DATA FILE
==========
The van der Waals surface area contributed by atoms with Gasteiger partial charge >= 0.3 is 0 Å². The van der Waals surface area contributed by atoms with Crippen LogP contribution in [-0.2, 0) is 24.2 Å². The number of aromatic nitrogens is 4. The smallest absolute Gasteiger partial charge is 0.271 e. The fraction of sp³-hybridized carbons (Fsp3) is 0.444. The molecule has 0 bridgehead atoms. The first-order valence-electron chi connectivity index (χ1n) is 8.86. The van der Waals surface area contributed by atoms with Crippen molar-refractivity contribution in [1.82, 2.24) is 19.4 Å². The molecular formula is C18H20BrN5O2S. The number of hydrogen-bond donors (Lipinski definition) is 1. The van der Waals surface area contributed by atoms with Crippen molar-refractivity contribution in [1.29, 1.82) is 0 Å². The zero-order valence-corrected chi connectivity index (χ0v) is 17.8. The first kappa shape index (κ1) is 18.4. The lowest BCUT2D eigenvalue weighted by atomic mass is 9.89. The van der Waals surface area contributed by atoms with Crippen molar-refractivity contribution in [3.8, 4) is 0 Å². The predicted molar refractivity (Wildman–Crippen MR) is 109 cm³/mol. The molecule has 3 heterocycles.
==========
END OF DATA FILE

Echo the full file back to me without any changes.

The van der Waals surface area contributed by atoms with Gasteiger partial charge >= 0.3 is 0 Å². The van der Waals surface area contributed by atoms with Crippen LogP contribution in [-0.2, 0) is 24.2 Å². The number of aromatic nitrogens is 4. The smallest absolute Gasteiger partial charge is 0.271 e. The fraction of sp³-hybridized carbons (Fsp3) is 0.444. The molecule has 0 bridgehead atoms. The first-order valence-electron chi connectivity index (χ1n) is 8.86. The van der Waals surface area contributed by atoms with Crippen molar-refractivity contribution in [1.82, 2.24) is 19.4 Å². The molecular formula is C18H20BrN5O2S. The number of hydrogen-bond donors (Lipinski definition) is 1. The van der Waals surface area contributed by atoms with Crippen molar-refractivity contribution in [1.29, 1.82) is 0 Å². The zero-order valence-corrected chi connectivity index (χ0v) is 17.8. The first kappa shape index (κ1) is 18.4. The lowest BCUT2D eigenvalue weighted by atomic mass is 9.89. The van der Waals surface area contributed by atoms with Crippen molar-refractivity contribution in [3.8, 4) is 0 Å². The predicted molar refractivity (Wildman–Crippen MR) is 109 cm³/mol. The molecule has 3 heterocycles.